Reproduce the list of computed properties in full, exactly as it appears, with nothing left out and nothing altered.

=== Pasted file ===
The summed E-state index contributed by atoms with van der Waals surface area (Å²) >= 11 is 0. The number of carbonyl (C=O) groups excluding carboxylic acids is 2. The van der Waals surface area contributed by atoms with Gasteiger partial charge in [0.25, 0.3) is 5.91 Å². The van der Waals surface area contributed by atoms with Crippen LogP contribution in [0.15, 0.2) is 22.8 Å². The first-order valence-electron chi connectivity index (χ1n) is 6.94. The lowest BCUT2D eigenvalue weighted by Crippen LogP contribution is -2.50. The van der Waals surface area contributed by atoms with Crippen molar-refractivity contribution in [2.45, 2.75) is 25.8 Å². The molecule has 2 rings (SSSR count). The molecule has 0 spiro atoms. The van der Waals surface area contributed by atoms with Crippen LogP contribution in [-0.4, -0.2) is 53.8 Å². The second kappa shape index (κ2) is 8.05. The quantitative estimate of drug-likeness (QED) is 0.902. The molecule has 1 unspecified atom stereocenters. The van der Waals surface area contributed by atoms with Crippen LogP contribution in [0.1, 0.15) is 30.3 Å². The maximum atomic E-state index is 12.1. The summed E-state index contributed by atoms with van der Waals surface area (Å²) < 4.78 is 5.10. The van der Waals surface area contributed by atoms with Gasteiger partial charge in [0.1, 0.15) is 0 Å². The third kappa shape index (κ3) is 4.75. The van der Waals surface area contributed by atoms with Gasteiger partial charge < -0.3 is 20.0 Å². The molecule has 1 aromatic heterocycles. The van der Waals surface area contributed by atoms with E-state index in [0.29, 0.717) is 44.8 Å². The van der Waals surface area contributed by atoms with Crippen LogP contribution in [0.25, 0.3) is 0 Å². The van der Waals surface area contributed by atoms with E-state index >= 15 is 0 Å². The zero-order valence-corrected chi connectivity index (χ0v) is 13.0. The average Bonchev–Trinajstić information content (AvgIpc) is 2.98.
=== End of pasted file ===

The summed E-state index contributed by atoms with van der Waals surface area (Å²) >= 11 is 0. The number of carbonyl (C=O) groups excluding carboxylic acids is 2. The van der Waals surface area contributed by atoms with Gasteiger partial charge in [0.25, 0.3) is 5.91 Å². The van der Waals surface area contributed by atoms with Crippen LogP contribution in [0.15, 0.2) is 22.8 Å². The first-order valence-electron chi connectivity index (χ1n) is 6.94. The lowest BCUT2D eigenvalue weighted by Crippen LogP contribution is -2.50. The van der Waals surface area contributed by atoms with Crippen molar-refractivity contribution in [2.45, 2.75) is 25.8 Å². The molecule has 2 rings (SSSR count). The molecule has 0 spiro atoms. The van der Waals surface area contributed by atoms with Crippen LogP contribution in [-0.4, -0.2) is 53.8 Å². The second kappa shape index (κ2) is 8.05. The quantitative estimate of drug-likeness (QED) is 0.902. The molecule has 1 unspecified atom stereocenters. The van der Waals surface area contributed by atoms with Crippen LogP contribution in [0.1, 0.15) is 30.3 Å². The maximum atomic E-state index is 12.1. The summed E-state index contributed by atoms with van der Waals surface area (Å²) < 4.78 is 5.10. The van der Waals surface area contributed by atoms with Gasteiger partial charge in [0.1, 0.15) is 0 Å². The third kappa shape index (κ3) is 4.75. The van der Waals surface area contributed by atoms with Gasteiger partial charge < -0.3 is 20.0 Å². The molecule has 1 aromatic heterocycles. The van der Waals surface area contributed by atoms with E-state index in [0.29, 0.717) is 44.8 Å². The van der Waals surface area contributed by atoms with Crippen LogP contribution in [0.25, 0.3) is 0 Å². The van der Waals surface area contributed by atoms with E-state index >= 15 is 0 Å². The zero-order valence-corrected chi connectivity index (χ0v) is 13.0. The average Bonchev–Trinajstić information content (AvgIpc) is 2.98.